However, the second half of the song offers a different wider sociological concern. This section talks about the abuse which those teachers regularly face in their personal lives. Thus, the injustice inflicted by them on the unsuspecting children are apparently redeemed. This satisfaction is seen in the tone of the lyrics as it symbolizes the oppressed narrator to experience some sort of karmic bliss. This results from a realization that the power politics of the society for which he had to suffer in childhood, is does not spare the very medium of those impositions. However, this rebutting points to a greater hypocrisy of the society for which the teachers have to suffer. The means of abuse on the teachers are their wives in this case. It actually represents a wider social arena, to which both of them belong. It is here that the sociological perspective of conflict takes on a gendered connotation, whereby patriarchy is being mocked at (Roth, Silke, and Dashper). Thus, the very society, whose norms the teachers have been following in the school, also affects the lives of the teachers. And again those frustrated teachers continue to torture the children on the next day with renewed vigour and violence, unknowing of the fact that they are being used as mere puppets by the society, and their very identity being subject to a double suffering – one in the hands of their family on the personal front, and secondly through the hatred they receive from the children, thus affecting their public life as well. The teacher punishes the students because his personal life is unfulfilled, as he is punished by his own wife. The adjective ‘psychopathic’ reflects the psychologically malnourished nature of a society which puts up a wall on its own path to progress.
Small Group Discussion
There is another dimension to this disastrous cycle where the teacher redirects the pain and hollowness of his own life to that of the students. The physical and psychological torture imposed by the teacher, will surely influence one or more of the students who would grow up to do the same. Therefore, though he is held responsible for his own actions, the teacher alone cannot be accused of the entire guilt as he is just distributing the sufferings and burdens transferred upon him by the past and present generations. However, the teacher holds every power to destroy this monstrous cycle, yet he so much anchored behind his own wall and hypnotized by the dictums of the society, that he forces the students to box themselves up beyond their respective fictitious walls, thus each of the students forming the bricks of a larger social wall which disallows the society to seek newer avenues bond these set social barriers. The teacher inadvertently becomes the medium of this wall formation in their attempt to defend their position in society and redirect the pangs of life back to it, which may be seen as some kind of redemption. Thus, from a functionalistic approach, the very idea of establishment of harmony and equilibrium in the society through proper functioning of its different parts, are subverted from the very core of the society (Henslin et al.). The very parts of the society which could have turned out to be a medium of improvement, is channelized into a completely different direction.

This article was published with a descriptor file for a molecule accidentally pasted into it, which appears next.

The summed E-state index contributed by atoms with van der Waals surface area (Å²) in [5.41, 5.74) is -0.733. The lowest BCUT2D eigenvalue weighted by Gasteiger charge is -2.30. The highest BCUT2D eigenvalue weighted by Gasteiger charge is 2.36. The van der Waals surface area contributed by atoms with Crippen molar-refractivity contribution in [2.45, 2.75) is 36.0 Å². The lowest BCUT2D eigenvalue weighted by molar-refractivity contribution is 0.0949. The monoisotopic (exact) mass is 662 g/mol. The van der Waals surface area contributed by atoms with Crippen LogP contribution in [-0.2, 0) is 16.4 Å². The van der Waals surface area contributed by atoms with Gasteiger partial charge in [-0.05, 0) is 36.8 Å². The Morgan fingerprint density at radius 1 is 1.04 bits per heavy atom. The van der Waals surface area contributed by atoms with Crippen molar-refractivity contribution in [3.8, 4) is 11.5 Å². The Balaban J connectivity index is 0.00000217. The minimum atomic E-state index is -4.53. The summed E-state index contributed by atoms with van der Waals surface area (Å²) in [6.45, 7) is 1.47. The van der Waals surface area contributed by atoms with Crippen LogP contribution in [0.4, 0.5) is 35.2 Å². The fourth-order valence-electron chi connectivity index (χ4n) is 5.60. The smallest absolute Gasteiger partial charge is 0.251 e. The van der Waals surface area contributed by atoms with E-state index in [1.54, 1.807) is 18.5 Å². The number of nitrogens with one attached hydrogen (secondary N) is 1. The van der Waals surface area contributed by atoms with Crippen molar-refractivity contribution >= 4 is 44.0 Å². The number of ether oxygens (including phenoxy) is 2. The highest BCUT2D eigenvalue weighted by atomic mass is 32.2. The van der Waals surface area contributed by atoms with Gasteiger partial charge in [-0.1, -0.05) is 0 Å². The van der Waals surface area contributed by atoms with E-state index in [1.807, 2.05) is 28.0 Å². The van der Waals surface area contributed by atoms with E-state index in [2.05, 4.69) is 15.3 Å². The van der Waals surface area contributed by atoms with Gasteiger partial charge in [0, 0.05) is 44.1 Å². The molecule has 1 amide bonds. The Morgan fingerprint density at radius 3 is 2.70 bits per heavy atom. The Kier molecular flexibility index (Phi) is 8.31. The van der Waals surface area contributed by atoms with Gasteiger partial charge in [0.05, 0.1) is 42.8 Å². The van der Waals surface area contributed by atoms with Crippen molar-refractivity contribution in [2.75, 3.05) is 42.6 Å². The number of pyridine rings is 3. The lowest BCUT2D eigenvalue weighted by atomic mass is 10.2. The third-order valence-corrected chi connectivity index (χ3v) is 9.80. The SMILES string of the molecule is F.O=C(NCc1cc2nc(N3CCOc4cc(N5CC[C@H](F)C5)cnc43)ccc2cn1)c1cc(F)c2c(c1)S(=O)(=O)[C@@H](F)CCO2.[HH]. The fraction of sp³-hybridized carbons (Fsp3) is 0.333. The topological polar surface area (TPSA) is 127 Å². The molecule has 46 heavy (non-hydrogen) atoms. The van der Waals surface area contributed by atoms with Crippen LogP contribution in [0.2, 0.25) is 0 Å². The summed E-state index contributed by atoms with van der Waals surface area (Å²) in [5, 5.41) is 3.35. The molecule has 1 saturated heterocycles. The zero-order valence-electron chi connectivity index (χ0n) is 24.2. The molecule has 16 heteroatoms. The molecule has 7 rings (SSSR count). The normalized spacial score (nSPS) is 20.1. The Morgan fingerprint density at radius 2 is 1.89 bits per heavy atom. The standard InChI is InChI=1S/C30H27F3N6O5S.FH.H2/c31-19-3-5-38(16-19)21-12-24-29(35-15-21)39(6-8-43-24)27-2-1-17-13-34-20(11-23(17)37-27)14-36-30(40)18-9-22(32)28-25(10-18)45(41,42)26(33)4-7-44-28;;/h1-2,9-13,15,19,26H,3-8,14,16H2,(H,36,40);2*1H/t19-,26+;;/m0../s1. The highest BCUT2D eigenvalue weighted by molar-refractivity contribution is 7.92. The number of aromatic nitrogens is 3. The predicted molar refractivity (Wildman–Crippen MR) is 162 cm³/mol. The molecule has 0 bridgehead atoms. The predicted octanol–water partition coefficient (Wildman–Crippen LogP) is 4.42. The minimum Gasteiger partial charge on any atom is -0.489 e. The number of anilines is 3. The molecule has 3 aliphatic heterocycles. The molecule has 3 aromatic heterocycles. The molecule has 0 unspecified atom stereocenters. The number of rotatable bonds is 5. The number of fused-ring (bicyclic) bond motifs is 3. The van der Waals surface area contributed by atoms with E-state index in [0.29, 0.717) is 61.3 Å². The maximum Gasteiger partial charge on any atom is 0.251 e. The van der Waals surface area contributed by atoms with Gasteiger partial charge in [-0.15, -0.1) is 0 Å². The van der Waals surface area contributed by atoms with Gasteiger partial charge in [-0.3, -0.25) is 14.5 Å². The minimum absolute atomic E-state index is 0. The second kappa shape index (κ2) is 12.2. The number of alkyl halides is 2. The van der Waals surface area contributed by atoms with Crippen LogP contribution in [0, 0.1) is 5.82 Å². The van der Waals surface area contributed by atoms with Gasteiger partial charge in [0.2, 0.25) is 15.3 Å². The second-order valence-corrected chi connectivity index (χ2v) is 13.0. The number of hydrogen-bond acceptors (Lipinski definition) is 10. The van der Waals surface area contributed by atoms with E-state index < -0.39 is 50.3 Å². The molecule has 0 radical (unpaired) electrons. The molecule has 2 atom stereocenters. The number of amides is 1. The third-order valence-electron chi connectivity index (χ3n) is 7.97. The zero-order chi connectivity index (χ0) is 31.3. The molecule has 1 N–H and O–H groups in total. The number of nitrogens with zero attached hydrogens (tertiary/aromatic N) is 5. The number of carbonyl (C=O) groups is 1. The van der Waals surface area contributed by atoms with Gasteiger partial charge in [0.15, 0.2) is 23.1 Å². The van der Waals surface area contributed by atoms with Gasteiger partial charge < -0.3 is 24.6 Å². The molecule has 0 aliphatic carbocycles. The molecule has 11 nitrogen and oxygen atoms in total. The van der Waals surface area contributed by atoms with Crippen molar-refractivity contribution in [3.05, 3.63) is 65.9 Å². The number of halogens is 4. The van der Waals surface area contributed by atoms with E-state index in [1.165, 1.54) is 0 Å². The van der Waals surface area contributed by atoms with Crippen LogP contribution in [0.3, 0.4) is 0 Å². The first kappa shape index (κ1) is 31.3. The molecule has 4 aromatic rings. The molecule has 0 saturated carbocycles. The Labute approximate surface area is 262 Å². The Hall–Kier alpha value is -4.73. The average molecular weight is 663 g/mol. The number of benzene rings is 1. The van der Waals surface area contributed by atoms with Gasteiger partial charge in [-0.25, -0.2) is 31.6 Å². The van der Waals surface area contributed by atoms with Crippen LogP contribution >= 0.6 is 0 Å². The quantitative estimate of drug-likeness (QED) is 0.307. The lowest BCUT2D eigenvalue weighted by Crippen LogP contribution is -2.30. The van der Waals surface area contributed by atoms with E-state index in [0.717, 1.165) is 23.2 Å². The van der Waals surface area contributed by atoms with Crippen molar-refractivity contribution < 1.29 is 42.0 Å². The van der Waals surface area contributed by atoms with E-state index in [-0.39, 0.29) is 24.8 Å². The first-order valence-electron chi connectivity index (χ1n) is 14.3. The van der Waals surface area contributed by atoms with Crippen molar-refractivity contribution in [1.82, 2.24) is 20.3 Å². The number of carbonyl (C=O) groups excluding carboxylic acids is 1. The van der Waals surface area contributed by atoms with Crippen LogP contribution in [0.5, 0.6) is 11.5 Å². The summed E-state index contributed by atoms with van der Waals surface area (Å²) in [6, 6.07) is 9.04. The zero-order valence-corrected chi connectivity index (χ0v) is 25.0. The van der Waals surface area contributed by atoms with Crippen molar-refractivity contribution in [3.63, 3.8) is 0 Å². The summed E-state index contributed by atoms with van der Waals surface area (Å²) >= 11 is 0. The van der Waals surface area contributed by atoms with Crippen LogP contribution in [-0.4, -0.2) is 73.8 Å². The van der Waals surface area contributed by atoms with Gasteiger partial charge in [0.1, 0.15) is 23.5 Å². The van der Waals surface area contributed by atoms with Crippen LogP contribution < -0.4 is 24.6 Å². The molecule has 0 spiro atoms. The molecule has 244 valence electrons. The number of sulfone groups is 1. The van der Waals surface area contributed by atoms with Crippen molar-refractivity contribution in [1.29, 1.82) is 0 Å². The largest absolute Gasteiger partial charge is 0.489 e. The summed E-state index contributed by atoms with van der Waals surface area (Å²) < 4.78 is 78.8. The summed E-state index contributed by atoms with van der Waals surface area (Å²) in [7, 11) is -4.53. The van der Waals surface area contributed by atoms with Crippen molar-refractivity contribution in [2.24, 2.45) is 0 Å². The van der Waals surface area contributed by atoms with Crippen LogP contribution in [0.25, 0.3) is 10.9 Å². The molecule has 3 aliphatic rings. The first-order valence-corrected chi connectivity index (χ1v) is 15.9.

The Happiest Days Of Our Lives has a trenchant note with a title that is equally ironic and recalls that the school days of the author was anything but happy. On a larger scale, the song depicts the dystopia of a post Second World War that had inflicted the society, where dementia looms at large. In an interview, Waters had said that the song refers to all those teachers who constantly demoralize the students by trying to strictly conform to the stereotypes of the existing society. The teachers would try to mould these children according to these stereotypes so that they grow up to become scholars and total citizens who would not attempt to think outside the box, even if it is for the benefit of the benefit of the society, as that would challenge the very bedrock on which the society stands.
Therefore, we may conclude by saying that this song, though small in size, takes on a universal dimension in that it represents the flaws of the society, which can be put against any cultural backdrop. These flaws have a direct bearing on the future of humanity. The author, with an autobiographical element in the song, craftily juxtaposes both a part of the society and the entire society as one big demented whole, where the previous is studied both individually as well as an important part of that whole, constantly interacting with each other, and open to critical sociological concepts.